1. Overview

Normalization is a widely used technique for improving the performance of machine learning models. But when is the proper time to apply it – before or after splitting our data set?

In the following lines, we’ll see an overview of normalization and splitting to frame the context of this question.

Once we know the basics, we’ll learn the correct order to follow and why we should proceed that way.

2. Normalization Overview

2.1. What We Mean by Normalization

Normalization is the transformation applied to numeric features of a model to make it perform better. The term is often confused with some of the specific methods to implement it. However, in this tutorial, we’ll regard it as “feature scaling“.

The most popular implementations are:

  1. Rescaling (min-max normalization): scales your values in the range [0, 1]:

        \[z = \frac{x - min(x)}{max(x) - min(x)}\]

  2. Mean normalization: centers your values around 0 while keeping them in the range [-0.5, +0.5]:

        \[z = \frac{x - \bar{x}}{max(x) - min(x)}\]

  3. Standardization: scales your values to have mean 0 and standard deviation 1:

        \[z = \frac{x - \bar{x}}{\sigma}\]

2.2. A Two-Way Street

The parameters used to normalize data during training (min, max, mean, and standard deviation) are required to use the model, both in the input and output directions:

  • Input: The model was trained with normalized data, so any input will have to be normalized onto the training scale before being fed to the model
  • Output: The model will return a normalized prediction, so we must denormalize it onto the original scale before sending it to the user

3. Why Splitting

The main purpose of a test dataset is to have the least biased evaluation of the model’s performance. To achieve that, the evaluation process must be done using examples never seen by the model during training.

The train and test datasets are split in this way:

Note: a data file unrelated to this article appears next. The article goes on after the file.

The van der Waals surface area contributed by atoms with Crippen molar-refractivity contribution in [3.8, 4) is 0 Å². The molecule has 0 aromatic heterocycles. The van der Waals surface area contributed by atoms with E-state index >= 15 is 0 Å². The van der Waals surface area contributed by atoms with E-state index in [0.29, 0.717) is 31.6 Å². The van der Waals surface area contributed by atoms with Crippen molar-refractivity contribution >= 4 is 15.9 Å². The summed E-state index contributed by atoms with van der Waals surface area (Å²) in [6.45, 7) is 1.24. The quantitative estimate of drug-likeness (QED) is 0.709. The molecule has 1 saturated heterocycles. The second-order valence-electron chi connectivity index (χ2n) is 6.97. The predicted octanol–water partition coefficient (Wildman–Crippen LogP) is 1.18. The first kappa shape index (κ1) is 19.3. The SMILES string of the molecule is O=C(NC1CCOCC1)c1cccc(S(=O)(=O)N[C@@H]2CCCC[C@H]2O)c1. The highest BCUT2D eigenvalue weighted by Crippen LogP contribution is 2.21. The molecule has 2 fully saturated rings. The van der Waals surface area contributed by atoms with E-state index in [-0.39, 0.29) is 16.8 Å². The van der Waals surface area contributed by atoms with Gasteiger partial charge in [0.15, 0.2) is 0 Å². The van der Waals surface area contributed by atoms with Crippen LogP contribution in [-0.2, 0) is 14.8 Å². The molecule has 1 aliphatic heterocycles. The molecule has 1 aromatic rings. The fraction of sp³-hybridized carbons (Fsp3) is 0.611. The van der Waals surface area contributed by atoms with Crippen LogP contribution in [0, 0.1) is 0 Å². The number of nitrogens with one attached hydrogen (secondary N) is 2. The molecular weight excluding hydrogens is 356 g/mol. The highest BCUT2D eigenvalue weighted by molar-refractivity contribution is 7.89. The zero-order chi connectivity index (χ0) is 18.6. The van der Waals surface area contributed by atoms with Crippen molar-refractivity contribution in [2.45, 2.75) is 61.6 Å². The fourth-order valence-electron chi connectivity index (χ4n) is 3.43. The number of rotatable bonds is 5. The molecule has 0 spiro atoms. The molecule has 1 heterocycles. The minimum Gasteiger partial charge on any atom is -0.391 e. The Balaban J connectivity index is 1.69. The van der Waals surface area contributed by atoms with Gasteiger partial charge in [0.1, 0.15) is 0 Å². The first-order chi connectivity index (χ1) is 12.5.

• Training data: Examples used to calculate the model parameters (like weights in a neural network, for instance)
  • Test data: Independent set of data used to evaluate the model performance.

We can’t use test data for training because test data should be the closest to new data ever seen by the model.

4. Normalization: Before or After Splitting?

4.1. Doing It Before

Let’s imagine we apply min-max normalization before splitting: Min and max values will include test data, so normalized values of test examples will always be in the range [0, 1]. That also means we won’t have any normalization issues in the evaluation step which could affect our model’s performance. Knowing beforehand the performance behavior of test data should raise a red flag.

With new data, however, we can’t guarantee those values will remain in the range [0, 1] once normalized. Considering the model was trained using examples in the range [0, 1], data in a different range could reasonably make the model perform worse.

5. Doing Things Right

So, what are the steps to do it right?


  • Split your data to obtain the test set, and don’t use it for normalization or training
  • Normalize using the training data, and save the obtained parameters


  • Normalize your input using the parameters obtained during training
  • Denormalize predictions using those same parameters to return the user output in the original scale


  • Predict your test set getting real-scale predictions (previous step)
  • Compare those predictions with your reference examples to obtain the evaluation metrics

6. Conclusion

In this tutorial, we explained why we should split before normalization to avoid a biased evaluation.

Finally, we learned a few simple steps to correctly use normalization and splitting in a machine learning project.

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